. . . reformers can’t afford to ignore or placate suburbia. This is because suburban districts face many of the same challenges that bedevil big-city counterparts — and have been less-willing to embrace systemic change.

Suburban districts are increasingly more diverse, thanks to poor and first-generation middle class black, Latino, and Asian families who are seeking better educational opportunities for their kids (and often mistakenly think that suburban schools can provide them).

The Obama administration is handing out No Child Left Behind waivers that will ease the pressure on suburban districts.

 

The education election

The status quo was a big winner, writes Rick Hess in his election wrap-up.

Those edu-advocates who’ve been telling themselves that an Obama win would mean a big infusion of dollars are going to be disappointed– the size of the deficit, the GOP majority in the House, the need to deal with Pell, the impending costs of the Affordable Care Act, and the rest mean that there won’t be big new dollars for education initiatives, no matter how often the President says nice things about edu-investment and workforce initiatives.

. . . The next few years may be something of a slog for folks at ED, as they have to do the tedious work of trying to monitor Race to the Top and waiver commitments, while figuring out how to be impactful when they don’t have much new money to spend . . .

It will be interesting to see who quits the Education Department, Hess writes.

If Indiana Superintendent Tony Bennett’s re-election campaign was “a referendum on reform,”  as Fordham’s Mike Petrilli put it, reform lost. Bennett, a Republican who championed tougher teacher evaluations and school accountability, was upset by teacher Glenda Ritz, a Democrat.

Bennett was a reform “stud,” writes Hess. Teachers’ union opposition wouldn’t have been enough to defeat Bennett in “deep red” Indiana. He also faced opposition from Tea Party conservatives over his support for Common Core State Standards, which they call “Obamacore.”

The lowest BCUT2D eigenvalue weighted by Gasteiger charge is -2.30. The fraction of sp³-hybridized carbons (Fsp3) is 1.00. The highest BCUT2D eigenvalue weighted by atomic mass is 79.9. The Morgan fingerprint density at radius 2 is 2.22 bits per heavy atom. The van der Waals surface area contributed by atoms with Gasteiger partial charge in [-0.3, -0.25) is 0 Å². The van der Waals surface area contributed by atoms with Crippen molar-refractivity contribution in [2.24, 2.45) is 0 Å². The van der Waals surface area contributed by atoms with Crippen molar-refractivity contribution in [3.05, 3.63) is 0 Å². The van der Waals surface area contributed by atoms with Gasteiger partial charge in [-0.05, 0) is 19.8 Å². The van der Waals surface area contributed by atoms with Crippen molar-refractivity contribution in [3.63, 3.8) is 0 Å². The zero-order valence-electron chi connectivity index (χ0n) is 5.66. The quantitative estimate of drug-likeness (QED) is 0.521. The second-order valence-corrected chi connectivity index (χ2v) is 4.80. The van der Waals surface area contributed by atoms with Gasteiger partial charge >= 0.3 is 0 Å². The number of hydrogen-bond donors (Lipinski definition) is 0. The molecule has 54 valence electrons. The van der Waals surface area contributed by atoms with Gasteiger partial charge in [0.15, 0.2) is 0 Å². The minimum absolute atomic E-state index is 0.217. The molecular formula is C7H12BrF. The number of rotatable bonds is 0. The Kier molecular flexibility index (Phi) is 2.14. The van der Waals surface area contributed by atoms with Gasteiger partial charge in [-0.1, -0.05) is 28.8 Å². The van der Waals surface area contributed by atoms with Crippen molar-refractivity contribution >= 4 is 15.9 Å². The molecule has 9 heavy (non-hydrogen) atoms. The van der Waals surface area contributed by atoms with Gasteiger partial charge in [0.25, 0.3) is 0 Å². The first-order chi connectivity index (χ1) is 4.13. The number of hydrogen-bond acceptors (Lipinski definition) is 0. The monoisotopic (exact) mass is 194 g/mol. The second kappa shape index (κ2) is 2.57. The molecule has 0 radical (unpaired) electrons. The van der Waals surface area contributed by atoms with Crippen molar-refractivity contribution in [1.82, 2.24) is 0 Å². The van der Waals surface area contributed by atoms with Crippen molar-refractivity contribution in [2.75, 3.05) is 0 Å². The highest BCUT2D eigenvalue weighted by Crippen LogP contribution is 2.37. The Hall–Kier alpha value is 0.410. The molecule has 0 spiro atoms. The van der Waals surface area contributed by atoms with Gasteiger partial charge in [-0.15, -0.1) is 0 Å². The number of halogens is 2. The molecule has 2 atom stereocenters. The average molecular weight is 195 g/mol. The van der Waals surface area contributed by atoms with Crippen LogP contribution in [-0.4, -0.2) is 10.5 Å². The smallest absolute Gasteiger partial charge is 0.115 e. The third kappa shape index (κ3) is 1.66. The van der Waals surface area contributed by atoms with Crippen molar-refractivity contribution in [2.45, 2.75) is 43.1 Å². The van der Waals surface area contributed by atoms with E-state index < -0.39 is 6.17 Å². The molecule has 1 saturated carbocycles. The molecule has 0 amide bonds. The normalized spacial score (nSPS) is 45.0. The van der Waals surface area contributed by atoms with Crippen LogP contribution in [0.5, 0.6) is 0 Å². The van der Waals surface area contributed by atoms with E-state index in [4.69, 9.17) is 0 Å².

Intentionally or not, the Obama administration has politicized the Common Core and, in so doing, is making it dangerous for elected Republicans in red states to support it. And, trust me, a lot of GOP state school board members, education committee members, and state chiefs are aware of what happened to Bennett.

Ed Week looks at Arne Duncan’s five big challenges in the next term. “Duncan will have to walk a fine line between supporting states as they implement common standards and tests, and, in the words of Checker Finn, not “loving them to death.”

The Obama-Duncan education reforms are at risk, writes Rishawn Biddle on Dropout Nation. No ChIld Left Behind waivers are letting traditionalists and suburban districts gut accountability. He hopes Obama and Duncan will work with congressional leaders on both sides to revise No Child and expand accountability. But he’s not holding his breath.

School choice lost in Florida, where voters rejected a measure that would have let parents use school vouchers at religious schools.

However, Georgia approved a special commission to authorize new charters.

After turning down charter schools three times, voters in Washington state narrowly passed a charter school measure which will let 40 charters open statewide in the next five years. A majority of parents or teachers could “trigger” the conversion of a traditional public school into a charter.

In Idaho, where Romney won in a landslide, voters repealed the “Students Come First” laws, agreeing with teachers’ unions. It was “a stunning rebuke” to Republican Gov. Butch Otter and Superintendent Tom Luna, writes the Idaho Statesman.